IN RE: Shaianna Mae F.

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Supreme Court, Appellate Division, First Department, New York.

IN RE: Shaianna Mae F., A Dependent Child Under the Age of Eighteen Years, etc., Tsipora S., Respondent-Appellant, The Salvation Army Social Services of Greater New York, Petitioner-Respondent.


Decided: January 07, 2010

Mazzarelli, J.P., Friedman, Nardelli, Renwick, Román, JJ. Randall S. Carmel, Syosset, for appellant. Rosin Steinhagen Mendel, New York (Douglas H. Reiniger of counsel), for respondent.

Tamara A. Steckler, The Legal Aid Society, New York (John A. Newbery of counsel), Law Guardian.


Order, Family Court, New York County (Sara Schechter, J. at fact-finding;  Karen Lupuloff, J. at disposition), entered on or about November 26, 2008, which, upon a finding of permanent neglect, terminated respondent mother's parental rights to the subject child and committed custody and guardianship of the child to petitioner agency and the Commissioner of Administration for Children's Services for the purpose of adoption, unanimously affirmed, without costs.

The finding of permanent neglect was supported by clear and convincing evidence (see Social Services Law § 384-b[7][a] ).   The record demonstrates that the agency made diligent efforts to encourage and strengthen the parental relationship, including, inter alia, the arrangement of frequent visitation with the child, the referral for individual and group domestic violence therapy sessions, consultation and cooperation with respondent in an attempt to develop a plan for appropriate services for the child, and the provision of counseling services (see Matter of Imani Elizabeth W., 56 AD3d 318 [2008] ).   Despite these diligent efforts, respondent failed to adequately address the problems that led to the removal of her daughter (see Matter of Wilfredo A.M., 56 AD3d 338 [2008];  Matter of Tashona Sharmaine A., 24 AD3d 135 [2005], lv denied 6 NY3d 715 [2006] ).   Her sporadic and superficial attendance at therapy sessions aimed at addressing her problem with anger management and the dangers created by her relationship with the child's abusive father does not permit a finding that she planned for her child's return (see Matter of Nathaniel T., 67 N.Y.2d 838, 841-842 [1986];  Matter of Violeta P., 45 AD3d 352 [2007] ).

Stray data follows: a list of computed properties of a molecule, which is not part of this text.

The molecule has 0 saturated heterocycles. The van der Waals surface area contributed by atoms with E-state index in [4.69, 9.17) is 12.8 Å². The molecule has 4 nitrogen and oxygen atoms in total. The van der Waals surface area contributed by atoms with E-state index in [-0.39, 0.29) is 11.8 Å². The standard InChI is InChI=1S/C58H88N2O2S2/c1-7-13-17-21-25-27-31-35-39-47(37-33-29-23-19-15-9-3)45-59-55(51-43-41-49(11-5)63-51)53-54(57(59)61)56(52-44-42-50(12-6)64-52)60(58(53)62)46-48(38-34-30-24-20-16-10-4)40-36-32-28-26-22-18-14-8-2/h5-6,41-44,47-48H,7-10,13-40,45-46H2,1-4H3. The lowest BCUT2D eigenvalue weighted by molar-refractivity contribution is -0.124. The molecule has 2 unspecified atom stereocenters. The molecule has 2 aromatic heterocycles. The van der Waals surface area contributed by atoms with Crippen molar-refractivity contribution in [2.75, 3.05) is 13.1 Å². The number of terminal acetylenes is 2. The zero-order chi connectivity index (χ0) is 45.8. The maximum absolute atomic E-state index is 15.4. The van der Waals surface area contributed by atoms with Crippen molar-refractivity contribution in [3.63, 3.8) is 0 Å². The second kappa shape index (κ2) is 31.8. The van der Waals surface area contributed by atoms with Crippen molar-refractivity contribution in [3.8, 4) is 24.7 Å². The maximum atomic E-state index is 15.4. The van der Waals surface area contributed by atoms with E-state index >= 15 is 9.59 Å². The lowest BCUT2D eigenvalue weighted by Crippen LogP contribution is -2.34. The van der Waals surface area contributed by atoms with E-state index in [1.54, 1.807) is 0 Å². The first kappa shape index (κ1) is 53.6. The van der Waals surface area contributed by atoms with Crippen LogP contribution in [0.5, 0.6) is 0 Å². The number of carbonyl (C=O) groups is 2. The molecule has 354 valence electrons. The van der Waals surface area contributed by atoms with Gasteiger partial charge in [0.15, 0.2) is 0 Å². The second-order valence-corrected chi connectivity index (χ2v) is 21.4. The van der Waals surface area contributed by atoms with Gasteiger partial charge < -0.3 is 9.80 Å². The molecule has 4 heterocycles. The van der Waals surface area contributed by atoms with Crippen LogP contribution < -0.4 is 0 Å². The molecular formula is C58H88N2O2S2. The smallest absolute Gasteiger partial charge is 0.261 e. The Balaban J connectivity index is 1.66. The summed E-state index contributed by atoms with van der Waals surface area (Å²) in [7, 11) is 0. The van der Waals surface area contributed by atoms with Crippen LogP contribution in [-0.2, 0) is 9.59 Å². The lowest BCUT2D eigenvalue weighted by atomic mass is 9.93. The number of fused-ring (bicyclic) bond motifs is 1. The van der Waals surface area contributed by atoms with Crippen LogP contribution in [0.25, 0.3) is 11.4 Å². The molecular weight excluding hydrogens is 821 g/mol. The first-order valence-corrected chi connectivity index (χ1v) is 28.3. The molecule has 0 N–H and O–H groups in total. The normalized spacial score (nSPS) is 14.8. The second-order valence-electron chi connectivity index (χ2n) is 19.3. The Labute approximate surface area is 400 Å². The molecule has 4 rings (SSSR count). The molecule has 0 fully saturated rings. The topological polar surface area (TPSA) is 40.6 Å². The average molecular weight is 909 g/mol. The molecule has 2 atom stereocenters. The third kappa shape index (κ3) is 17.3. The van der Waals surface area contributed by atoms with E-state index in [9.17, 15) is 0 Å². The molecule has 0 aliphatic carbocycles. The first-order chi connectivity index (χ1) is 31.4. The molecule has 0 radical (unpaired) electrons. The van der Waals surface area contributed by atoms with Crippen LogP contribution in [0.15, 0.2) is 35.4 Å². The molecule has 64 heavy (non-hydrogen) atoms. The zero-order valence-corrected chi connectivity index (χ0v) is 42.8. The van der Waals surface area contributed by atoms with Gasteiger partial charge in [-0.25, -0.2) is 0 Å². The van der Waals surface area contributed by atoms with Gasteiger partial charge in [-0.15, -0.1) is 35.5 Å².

A preponderance of the evidence supports the determination that termination of parental rights to facilitate the adoptive process is in the best interests of the child, who is in a stable and caring environment provided by a foster mother who wishes to adopt her (see Violeta P., 45 AD3d at 353).





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